In Questions 1, 2 and 4, the judge asks whether it is ethically permissible to distinguish between same-sex and opposite-sex couples, in certain ways, when considering a request to perform a marriage.

 

         Until this year, New York law limited marriage to persons of the opposite sex, a limitation which the Court of Appeals held did not violate the New York Constitution and was consistent with opinions of the Supreme Court of the United States (see Hernandez v Robles, 7 NY3d 338 [2006]). The new Marriage Equality Act declares that “Marriage is a fundamental human right” (L 2011, ch 95 §2 and amends the Domestic Relations Law to provide that “a marriage that is otherwise valid shall be valid regardless of whether the parties to the marriage are of the same or different sex” (DRL 10-a[1]; see also L 2011, ch 95 §3). The overall statutory scheme continues to provide, as it did before, that “No marriage shall be valid unless solemnized by” one of a list of public officials, including, among others, “a justice or judge of a court of the unified court system” (Domestic Relations Law §11[3]).

 

         In the Committee’s view, Questions 1, 2 and 4 raise serious legal issues relating to statutory and constitutional interpretation, questions which are both unsettled and highly controversial. The Committee is not empowered to answer such questions (see Judiciary Law §212[2][l]; 22 NYCRR 101.1; see also e.g. Opinion 09-34 [no authority to respond to the question whether a judge may refer a juvenile delinquent to a faith-based organization, because the question “involves the separation of church and state,” which is a question of law]; Joint Opinion 04-38/04-39 [no authority to answer legal questions regarding same-sex marriage]; Opinion 92-106 [Vol. X] [no authority to construe the New York Constitution]).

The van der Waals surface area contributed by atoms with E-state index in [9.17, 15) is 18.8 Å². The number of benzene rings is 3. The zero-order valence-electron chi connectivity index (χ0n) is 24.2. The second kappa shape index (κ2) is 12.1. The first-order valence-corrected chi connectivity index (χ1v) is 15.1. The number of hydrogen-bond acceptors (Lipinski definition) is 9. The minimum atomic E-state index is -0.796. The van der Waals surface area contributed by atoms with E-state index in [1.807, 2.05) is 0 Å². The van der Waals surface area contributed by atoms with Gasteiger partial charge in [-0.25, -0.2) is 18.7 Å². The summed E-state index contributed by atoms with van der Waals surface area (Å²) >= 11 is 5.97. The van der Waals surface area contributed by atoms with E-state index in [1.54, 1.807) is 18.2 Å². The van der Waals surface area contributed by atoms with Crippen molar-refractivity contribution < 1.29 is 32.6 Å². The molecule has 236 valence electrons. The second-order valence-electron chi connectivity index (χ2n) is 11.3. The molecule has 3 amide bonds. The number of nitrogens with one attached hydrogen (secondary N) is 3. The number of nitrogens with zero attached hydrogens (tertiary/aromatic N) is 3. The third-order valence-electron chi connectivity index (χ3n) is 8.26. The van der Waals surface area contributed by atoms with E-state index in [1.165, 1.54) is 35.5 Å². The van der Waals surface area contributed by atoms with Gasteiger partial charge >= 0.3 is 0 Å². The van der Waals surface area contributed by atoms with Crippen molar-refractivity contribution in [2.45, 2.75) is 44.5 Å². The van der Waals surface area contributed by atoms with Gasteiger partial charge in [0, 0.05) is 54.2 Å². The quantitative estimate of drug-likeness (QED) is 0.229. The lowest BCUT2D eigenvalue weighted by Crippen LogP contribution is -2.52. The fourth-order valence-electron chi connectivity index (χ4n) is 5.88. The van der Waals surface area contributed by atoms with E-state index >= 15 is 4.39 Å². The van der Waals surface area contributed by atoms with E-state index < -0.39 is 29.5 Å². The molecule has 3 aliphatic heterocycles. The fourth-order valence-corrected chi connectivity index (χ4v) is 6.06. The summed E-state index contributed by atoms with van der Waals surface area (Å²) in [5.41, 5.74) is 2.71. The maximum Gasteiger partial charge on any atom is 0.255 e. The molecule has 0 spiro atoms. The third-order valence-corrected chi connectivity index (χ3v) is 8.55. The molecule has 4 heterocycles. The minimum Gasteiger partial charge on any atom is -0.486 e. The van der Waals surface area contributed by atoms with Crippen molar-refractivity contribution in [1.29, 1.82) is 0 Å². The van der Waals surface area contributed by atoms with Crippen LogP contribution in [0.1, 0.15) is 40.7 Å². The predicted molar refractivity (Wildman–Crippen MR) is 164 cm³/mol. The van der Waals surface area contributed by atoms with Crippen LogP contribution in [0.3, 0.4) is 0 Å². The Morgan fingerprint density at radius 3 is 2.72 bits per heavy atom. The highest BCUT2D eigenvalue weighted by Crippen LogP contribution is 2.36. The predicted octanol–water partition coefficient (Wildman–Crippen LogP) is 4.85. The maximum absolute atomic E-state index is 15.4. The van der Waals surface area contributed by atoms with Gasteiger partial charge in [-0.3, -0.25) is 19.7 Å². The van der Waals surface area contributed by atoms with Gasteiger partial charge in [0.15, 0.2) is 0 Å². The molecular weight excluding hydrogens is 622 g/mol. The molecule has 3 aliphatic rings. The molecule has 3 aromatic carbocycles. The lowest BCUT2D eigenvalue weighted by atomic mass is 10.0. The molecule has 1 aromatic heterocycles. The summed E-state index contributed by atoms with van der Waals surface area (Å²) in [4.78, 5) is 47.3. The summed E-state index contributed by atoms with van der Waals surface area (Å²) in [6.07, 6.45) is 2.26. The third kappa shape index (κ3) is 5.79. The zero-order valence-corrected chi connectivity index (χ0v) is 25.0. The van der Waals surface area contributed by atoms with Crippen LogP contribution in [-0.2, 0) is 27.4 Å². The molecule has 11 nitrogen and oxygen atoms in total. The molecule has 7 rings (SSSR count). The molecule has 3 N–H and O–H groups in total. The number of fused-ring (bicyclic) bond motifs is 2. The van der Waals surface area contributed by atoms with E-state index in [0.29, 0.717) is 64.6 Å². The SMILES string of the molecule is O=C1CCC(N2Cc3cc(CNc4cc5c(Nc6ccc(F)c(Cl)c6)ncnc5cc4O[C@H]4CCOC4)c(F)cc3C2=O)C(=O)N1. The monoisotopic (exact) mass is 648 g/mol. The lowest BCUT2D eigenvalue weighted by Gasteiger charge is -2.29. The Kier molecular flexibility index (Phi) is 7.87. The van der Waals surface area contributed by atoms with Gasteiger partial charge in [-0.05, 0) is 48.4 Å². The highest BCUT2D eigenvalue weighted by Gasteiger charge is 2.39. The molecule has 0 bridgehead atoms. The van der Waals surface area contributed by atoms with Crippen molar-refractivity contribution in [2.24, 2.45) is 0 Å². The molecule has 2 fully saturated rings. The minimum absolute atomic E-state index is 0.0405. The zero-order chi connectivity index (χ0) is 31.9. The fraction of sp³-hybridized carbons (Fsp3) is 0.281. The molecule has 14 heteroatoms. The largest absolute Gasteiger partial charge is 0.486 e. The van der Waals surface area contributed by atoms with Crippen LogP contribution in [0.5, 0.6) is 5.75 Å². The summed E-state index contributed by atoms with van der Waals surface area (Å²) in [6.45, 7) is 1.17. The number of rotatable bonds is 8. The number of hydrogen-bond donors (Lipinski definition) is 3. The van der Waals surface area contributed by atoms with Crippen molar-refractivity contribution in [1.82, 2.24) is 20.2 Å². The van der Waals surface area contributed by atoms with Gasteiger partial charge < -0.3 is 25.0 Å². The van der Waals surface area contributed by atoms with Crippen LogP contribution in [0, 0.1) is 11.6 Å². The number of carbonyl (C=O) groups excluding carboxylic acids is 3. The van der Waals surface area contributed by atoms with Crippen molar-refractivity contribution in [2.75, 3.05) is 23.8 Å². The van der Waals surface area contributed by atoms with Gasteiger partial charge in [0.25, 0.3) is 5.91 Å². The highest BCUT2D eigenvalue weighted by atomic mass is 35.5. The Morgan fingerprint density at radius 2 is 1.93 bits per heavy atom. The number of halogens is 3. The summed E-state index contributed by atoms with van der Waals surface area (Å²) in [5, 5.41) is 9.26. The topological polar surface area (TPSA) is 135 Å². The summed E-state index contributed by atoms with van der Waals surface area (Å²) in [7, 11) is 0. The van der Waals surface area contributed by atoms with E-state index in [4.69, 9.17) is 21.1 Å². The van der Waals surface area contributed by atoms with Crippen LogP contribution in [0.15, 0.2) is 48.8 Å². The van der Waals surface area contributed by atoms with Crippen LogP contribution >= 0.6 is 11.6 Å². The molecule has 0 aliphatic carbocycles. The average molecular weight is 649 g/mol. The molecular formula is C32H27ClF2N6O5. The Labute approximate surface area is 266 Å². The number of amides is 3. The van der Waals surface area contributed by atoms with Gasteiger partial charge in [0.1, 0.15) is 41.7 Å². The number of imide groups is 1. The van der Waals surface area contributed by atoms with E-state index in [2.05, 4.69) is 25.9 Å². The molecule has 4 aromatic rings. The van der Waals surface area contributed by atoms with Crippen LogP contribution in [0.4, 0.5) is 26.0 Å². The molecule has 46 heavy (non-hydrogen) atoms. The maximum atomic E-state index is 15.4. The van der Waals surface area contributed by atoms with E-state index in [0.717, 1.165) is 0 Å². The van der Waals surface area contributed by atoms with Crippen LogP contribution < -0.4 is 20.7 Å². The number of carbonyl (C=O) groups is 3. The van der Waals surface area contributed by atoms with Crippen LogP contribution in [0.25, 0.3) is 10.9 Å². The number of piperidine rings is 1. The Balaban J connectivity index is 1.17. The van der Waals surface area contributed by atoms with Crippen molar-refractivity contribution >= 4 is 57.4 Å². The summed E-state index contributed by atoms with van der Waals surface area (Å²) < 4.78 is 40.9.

Therefore, with respect to Questions 1, 2 and 4, the Committee can state only that if the inquiring judge acts in conformity with the governing constitutional and statutory law concerning same-sex marriage and sexual orientation, the judge will not violate the Rules Governing Judicial Conduct (see Joint Opinion 04-38/04-39). These legal issues, to the extent unsettled, must be raised and addressed by persons with standing in the appropriate legal venue.